Day 12, March 30: Apple was at it again in the New York Times, commenting, "With every passing day, it is more evident that the allies made two gross military misjudgments in concluding that coalition forces could safely bypass Basra and Nasiriya and that Shiite Muslims in southern Iraq would rise up against Saddam Hussein." But New York Times columnist Maureen Dowd beat Apple's record, calling Iraq another Vietnam after just a week and five days, as opposed to Apple's false prediction three weeks into Afghanistan.
Agence France-Presse reporter Peter Mackler in Kuwait tied Dowd. The Iraqi people weren't welcoming coalition troops, Mackler reported. Instead, the Americans were "caught in a military imbroglio the likes of which they have not seen since the Vietnam War a generation ago," though, he added, "nobody is suggesting at this point that Iraq will become the Indochina quagmire." Robert Timberg and Tom Bowman of the Baltimore Sun, reporting from the comfort of Washington, weren't so sure: "The war in its early stages recalls the pitched battles and bloody skirmishes of the Vietnam War more than the high-tech wizardry that highlighted the first Persian Gulf War a dozen years ago." Ethan Bonner, in a New York Times opinion piece, added a new twist. The United States, he claimed, could be headed not for another Vietnam but for a Lebanon-style "quagmire."
Day 14, April 1: If Iraq was another Vietnam, Rumsfeld was another Robert Strange McNamara. At least that's how Bernard Weintraub and Thom Shanker portrayed it in the New York Times, building a story around anonymous complaints and accusations. "Here today, raw nerves were obvious as officers compared Mr. Rumsfeld to Robert S. McNamara, an architect of the Vietnam War who failed to grasp the political and military realities of Vietnam." The story was based on the well-known controversy that Rumsfeld's transformation policy has created within parts of the armed forces, where many officers continue to think more in terms of wars previously fought than in how to exploit new technologies to defeat the enemy using fewer troops and saving more American and innocent foreign lives. Weintraub and Shanker said as much, but only after their Vietnam metaphor in the lead. On NBC's Today, Seymour Hersh flacked his New Yorker story that trashed the defense secretary and made the Vietnam comparison.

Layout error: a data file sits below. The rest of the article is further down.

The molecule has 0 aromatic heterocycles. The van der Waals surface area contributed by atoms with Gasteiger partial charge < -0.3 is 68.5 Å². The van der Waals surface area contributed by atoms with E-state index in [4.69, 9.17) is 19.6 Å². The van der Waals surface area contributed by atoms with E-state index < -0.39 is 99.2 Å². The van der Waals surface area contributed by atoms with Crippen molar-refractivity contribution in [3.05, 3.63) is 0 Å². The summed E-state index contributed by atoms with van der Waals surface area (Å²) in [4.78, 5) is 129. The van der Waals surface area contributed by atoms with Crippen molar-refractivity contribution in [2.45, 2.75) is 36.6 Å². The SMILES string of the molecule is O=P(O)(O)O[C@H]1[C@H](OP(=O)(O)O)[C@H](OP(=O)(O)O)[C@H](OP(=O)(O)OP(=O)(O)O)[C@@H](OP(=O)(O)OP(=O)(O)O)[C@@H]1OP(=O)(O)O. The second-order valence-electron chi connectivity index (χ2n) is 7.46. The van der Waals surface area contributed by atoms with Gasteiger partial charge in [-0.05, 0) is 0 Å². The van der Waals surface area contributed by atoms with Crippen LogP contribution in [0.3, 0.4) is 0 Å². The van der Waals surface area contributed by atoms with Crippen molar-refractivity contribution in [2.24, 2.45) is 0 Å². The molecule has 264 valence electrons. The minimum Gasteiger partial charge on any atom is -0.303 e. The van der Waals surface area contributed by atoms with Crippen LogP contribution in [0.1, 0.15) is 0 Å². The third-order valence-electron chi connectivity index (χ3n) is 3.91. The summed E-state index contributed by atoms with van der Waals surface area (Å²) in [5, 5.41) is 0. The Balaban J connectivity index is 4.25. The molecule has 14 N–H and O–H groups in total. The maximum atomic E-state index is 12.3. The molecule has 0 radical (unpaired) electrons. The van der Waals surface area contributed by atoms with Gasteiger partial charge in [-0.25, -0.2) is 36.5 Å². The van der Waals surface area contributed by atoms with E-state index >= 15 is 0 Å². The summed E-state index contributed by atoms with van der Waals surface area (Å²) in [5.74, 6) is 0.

By this time, Gen. Myers, who appears unusually mild-mannered and self-effacing for a four-star officer, had had enough. He appeared with Rumsfeld at a news briefing. The question, to the secretary, was this: "I want to ask you once again about criticism from current and former officers about the flow of forces to the region and also whether there are sufficient forces in Iraq. Someone said there should have been at least two heavy divisions before you started to fight, and there are others who criticize you for delaying signing deployment orders - they point to the 3rd Armored Cav[alry] Regiment - and also delaying calling up [National] Guard and Reserve forces. ... And there are those who say that you're too enamored with airpower over ground forces."
Normally deferential to Rumsfeld, Myers broke in. He looked angry. "I would love to comment. My view of those reports ... and since I don't know who you're quoting, who the individuals are ... is that they're bogus. There is ... I don't know how they get started, and I don't know how they've been perpetuated, but it's not been by responsible members of the team that put this all together. They either weren't there, or they don't know, or they're working another agenda," Myers said. "It is not helpful to have those kind of comments come out when we've got troops in combat, because first of all, they're false, they're absolutely wrong, they bear no resemblance to the truth, and it's just ... it's just ... harmful to our troops that are out there fighting very bravely, very courageously." He tried to help journalists understand that every commander will have a different perception, and all the perceptions might be right.
In an apparent reference to retired generals Barry McCaffrey and Wesley Clark (the latter by now a paid CNN consultant who had ditched his suit and tie for a macho black commando sweater and jacket and, by the way, is reputed to be a possible Democrat candidate to run against President Bush in 2004), Myers continued, "I think for some retired military to opine as aggressively as some have done is not ... helpful. I mean, when you have troops in combat, as most senior military would know, that's not the time to start putting ... different opinions, especially from senior people, on the table, particularly if they are not familiar with the plan. And, you know, to criticize something that they've never seen is pretty audacious, isn't it?"
Somebody in the press gaggle persisted: "We kept hearing that you kept sending the plan back ... wasn't imaginative enough."
"You say 'keep hearing things,'" Rumsfeld interjected. "The fact is that one person prints it, and then everyone else runs around and copycats it and writes it again - then pretty soon it's been printed 16 times, and everyone says, 'Well, it must be true.' That's nonsense."